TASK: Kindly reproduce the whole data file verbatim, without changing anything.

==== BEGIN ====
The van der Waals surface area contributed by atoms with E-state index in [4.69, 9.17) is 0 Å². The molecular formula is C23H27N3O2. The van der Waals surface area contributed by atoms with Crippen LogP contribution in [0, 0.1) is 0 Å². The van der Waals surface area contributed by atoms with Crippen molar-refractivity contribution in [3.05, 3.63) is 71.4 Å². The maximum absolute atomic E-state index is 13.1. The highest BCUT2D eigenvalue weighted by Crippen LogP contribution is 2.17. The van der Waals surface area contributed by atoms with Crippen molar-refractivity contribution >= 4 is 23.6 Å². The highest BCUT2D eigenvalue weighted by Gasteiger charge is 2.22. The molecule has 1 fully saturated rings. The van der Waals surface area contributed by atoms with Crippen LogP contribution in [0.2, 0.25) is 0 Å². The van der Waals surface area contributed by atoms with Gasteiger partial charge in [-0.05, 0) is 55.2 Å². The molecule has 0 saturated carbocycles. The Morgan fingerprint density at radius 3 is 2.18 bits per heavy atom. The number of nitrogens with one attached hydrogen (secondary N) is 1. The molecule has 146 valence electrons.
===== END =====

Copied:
The van der Waals surface area contributed by atoms with E-state index in [4.69, 9.17) is 0 Å². The molecular formula is C23H27N3O2. The van der Waals surface area contributed by atoms with Crippen LogP contribution in [0, 0.1) is 0 Å². The van der Waals surface area contributed by atoms with Crippen molar-refractivity contribution in [3.05, 3.63) is 71.4 Å². The maximum absolute atomic E-state index is 13.1. The highest BCUT2D eigenvalue weighted by Crippen LogP contribution is 2.17. The van der Waals surface area contributed by atoms with Crippen molar-refractivity contribution >= 4 is 23.6 Å². The highest BCUT2D eigenvalue weighted by Gasteiger charge is 2.22. The molecule has 1 fully saturated rings. The van der Waals surface area contributed by atoms with Crippen LogP contribution in [0.2, 0.25) is 0 Å². The van der Waals surface area contributed by atoms with Gasteiger partial charge in [-0.05, 0) is 55.2 Å². The molecule has 0 saturated carbocycles. The Morgan fingerprint density at radius 3 is 2.18 bits per heavy atom. The number of nitrogens with one attached hydrogen (secondary N) is 1. The molecule has 146 valence electrons.